Reaping fruit of Beijing's war on runaway prices
Ed Zhang in Beijing
Fruitseller Li Xia knows exactly how the pricing system works. The produce she calls 'ordinary fruit' - imported grapes, cherries and lemons - she marks up according to how other vendors set their prices.
Then there are the more popular items, such as strawberries shipped from the southern provinces, whose prices reflect government policy.
'They're cheaper than a couple of weeks ago by 4 yuan (HK$4.70) per kilo. It's the festival season now and kids love them, so the government is moving in larger shipments.'
This is partly how mainland authorities are interfering in the retail market nowadays to assuage consumers during the country's worst inflation in more than two years.
Administrative control measures are being used, along with moves to increase supply of major consumer items, to rein in the once galloping food prices to offset economists' fears that overall inflation will get worse in the first quarter of the year.
The measures would buy time before Beijing's new monetary policies begin to work to drain some liquidity (money that flows around, taking quick profit) from society, Ba Shusong , an economist with the State Council's Development Research Centre, said.
Beijing is still depending on these measures for price stabilisation until its overall policy package for 2011 is approved by the National People's Congress in March.
The reason China can keep its price rises below 10 per cent year on year while other emerging market economies are facing double-digit inflation is mainly because it has two weapons.
One is its state procurement and reserve system for key agricultural products and, by extension, selective management of staple supplies in every category - such as strawberries during the festival season and Chinese cabbage in early winter.
Dang Guoying , an economist with the Chinese Academy of Social Sciences familiar with rural development, said the state reserve system blocked speculators' efforts to manipulate the market and jack up prices for their own gain.
The other weapon, a legacy of the planned economy of the past, is the government control of utilities and certain key resources and services - such as all major transport.
As part of its effort to stabilise food prices, the central government has banned charging road tolls on vehicles carrying farm produce to the cities.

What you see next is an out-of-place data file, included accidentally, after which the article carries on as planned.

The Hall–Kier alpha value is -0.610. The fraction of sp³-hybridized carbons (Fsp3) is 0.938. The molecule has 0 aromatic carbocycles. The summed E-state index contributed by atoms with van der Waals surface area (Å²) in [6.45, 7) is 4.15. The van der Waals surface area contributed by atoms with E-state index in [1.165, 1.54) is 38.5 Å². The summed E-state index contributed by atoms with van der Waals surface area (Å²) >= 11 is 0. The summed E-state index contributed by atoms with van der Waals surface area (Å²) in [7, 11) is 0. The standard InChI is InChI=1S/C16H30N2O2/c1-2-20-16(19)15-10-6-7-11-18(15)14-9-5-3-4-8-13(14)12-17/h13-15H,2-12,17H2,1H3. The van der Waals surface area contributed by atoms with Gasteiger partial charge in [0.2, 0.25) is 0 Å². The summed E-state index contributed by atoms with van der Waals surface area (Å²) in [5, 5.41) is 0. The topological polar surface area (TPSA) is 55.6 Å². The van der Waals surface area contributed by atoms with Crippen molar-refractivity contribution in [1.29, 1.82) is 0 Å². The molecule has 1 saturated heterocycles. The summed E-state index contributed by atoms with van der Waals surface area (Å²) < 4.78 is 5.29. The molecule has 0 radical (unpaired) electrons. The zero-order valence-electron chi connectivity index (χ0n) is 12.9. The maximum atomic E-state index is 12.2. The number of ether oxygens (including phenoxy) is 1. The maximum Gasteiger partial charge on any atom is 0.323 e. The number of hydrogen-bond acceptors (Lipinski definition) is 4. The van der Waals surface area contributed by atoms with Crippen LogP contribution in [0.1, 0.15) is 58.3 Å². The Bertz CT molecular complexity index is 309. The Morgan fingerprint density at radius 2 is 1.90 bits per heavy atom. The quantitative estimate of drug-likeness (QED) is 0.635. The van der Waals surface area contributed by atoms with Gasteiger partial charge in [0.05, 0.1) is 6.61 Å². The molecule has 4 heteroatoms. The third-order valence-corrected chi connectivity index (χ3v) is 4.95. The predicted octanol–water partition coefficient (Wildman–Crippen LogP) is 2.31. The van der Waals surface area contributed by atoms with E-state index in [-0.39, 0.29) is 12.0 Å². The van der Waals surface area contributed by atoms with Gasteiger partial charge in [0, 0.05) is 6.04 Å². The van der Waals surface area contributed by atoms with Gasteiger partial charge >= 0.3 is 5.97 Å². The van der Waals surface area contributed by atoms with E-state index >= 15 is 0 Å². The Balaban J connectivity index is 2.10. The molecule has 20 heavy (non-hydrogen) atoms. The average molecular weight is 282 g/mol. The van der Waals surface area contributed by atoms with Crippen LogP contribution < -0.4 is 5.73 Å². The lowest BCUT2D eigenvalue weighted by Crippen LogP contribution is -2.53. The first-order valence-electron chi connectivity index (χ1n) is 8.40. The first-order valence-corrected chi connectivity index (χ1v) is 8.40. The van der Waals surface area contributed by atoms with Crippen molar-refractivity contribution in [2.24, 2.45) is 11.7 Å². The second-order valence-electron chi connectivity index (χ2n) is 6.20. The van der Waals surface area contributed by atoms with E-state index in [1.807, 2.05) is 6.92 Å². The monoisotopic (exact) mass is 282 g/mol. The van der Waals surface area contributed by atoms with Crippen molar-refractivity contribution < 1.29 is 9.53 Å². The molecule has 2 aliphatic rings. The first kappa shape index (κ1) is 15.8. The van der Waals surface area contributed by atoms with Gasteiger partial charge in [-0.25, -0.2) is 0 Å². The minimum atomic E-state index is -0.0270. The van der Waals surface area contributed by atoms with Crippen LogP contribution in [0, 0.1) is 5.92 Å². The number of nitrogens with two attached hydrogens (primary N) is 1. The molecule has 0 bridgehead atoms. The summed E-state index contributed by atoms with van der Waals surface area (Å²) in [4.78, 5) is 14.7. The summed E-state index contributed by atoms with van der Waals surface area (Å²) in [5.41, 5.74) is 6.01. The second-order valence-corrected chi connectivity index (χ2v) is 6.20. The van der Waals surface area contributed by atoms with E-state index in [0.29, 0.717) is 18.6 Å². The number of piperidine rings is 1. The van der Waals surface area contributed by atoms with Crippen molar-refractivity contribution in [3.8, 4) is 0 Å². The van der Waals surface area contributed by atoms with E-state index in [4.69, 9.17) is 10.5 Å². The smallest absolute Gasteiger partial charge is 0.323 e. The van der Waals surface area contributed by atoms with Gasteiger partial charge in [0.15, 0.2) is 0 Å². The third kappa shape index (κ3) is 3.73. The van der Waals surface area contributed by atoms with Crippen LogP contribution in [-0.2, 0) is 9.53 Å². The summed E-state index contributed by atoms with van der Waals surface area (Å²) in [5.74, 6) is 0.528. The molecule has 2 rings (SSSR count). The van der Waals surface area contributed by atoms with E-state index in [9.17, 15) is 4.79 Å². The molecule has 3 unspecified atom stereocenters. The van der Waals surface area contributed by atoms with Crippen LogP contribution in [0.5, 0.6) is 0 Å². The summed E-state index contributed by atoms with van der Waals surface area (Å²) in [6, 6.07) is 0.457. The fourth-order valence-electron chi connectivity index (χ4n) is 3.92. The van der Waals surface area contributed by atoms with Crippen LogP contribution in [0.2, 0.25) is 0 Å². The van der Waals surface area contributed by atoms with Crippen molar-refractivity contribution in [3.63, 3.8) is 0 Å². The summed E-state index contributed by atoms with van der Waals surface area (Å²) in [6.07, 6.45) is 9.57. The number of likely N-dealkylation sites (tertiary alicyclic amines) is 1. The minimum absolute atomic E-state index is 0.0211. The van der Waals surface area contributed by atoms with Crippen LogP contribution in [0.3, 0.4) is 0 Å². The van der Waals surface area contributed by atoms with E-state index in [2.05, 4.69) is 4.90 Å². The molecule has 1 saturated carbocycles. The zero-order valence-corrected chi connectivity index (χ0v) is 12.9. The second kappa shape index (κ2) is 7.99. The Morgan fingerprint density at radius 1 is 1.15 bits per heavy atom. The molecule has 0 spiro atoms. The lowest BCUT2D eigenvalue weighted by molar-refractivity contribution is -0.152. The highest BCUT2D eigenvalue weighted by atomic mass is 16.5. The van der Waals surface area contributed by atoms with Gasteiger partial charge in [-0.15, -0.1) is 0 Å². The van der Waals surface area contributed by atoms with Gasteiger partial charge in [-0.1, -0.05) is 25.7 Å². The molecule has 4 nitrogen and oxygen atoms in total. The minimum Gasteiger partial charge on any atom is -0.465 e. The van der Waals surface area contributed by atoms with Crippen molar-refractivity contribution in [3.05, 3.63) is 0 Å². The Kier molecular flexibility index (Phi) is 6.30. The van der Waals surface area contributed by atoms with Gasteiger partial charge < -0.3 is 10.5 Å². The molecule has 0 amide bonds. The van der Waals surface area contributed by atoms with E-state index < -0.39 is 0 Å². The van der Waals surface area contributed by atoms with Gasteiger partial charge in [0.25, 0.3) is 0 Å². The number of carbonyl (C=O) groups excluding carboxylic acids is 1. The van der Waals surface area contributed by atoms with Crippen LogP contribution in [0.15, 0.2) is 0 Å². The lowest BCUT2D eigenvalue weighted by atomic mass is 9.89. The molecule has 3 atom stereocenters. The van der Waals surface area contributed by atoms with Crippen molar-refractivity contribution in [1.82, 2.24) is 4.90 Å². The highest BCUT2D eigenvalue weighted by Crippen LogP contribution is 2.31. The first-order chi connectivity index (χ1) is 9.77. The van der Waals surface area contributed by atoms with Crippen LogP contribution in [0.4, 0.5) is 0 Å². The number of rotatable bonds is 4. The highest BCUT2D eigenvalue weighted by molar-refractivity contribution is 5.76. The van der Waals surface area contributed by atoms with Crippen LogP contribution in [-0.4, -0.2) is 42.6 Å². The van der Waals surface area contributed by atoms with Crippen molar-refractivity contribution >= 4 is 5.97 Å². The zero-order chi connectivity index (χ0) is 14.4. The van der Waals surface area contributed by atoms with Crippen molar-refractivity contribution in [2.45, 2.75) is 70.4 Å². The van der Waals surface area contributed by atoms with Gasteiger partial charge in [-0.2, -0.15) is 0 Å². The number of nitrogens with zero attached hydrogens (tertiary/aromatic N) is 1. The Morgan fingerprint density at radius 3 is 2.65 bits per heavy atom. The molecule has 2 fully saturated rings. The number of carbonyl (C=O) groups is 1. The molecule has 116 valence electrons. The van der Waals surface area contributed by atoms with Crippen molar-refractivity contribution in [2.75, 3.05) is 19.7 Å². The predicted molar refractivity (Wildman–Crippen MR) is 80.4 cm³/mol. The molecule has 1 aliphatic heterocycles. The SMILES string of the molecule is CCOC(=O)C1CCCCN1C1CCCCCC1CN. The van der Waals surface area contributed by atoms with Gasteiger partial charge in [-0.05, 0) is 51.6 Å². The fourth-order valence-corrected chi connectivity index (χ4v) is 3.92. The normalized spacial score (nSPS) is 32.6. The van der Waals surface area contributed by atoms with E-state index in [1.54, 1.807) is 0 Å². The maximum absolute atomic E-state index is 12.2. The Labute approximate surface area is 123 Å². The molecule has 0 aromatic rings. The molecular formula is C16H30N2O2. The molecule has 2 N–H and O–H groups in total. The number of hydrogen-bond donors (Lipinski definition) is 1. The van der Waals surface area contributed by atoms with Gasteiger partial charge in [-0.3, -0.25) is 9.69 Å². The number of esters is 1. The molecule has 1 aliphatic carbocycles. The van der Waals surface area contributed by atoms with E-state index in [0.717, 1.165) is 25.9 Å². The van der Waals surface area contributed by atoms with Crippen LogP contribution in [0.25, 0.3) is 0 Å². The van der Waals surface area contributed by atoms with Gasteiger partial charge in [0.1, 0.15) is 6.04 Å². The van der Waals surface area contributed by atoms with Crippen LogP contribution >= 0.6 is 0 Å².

One way the state uses its reserves to harness inflation is to offer the commodities for sale in wholesale markets, at times in large quantities at a discount price, with the state absorbing all the losses.
Local authorities in more and more cities have also learned the trick by selling certain goods, such as the vegetables purchased from farmers, directly in the retail market despite complaints from small vendors.
According to the National Development and Reform Commission, central government agencies had already 'discharged into the market' more than 25 million tonnes of grain and edible oil in their previous state reserves since early October through large regional wholesale centres in Henan and Anhui .
The phrase 'discharged into the market' implies that, rather than regular selling, it is not intended to make a profit.
Officials were quoted by the Guangzhou-based Time Weekly as saying that still more state reserves were to be released in the next few weeks, consisting of 8 million tonnes of grain and edible oil.
As cheaper supplies begin to enter the market, price rises can moderate, especially when official decrees are being circulated at the same time that impose stiff penalties on speculative hoarding and reselling.
In late November, a 16-point circular was issued by the State Council, the nation's cabinet, to crack down on food speculation, with details listed on the NDRC website.
A joint task force was set up by the NDRC, with officials from 20 central government agencies, to police the general price levels and supplies of key commodities in 18 provincial-level entities. On December 10, the State Council raised the maximum penalty on speculators from 1 million yuan per incidence to 5 million yuan.
Nonetheless, the administrative measures, though necessary, could not be the long-term solution, Deng Yuwen, a Central Party School economist, argued recently.
Many important price reforms are needed, especially on key production materials, before the economy can become more efficient and less vulnerable to inflation. For example, energy expert Professor Lin Boqiang argued that price controls on energy resources were detrimental because they encouraged waste and pollution.
And a small, gradual appreciation in the yuan can also help China better resist inflationary pressure, according to a recent article in the Financial News written by Sheng Songcheng, who heads the statistics department of the People's Bank of China.
The State Council raised the maximum penalty for food price speculators from 1 million yuan per incidence to: 5m yuan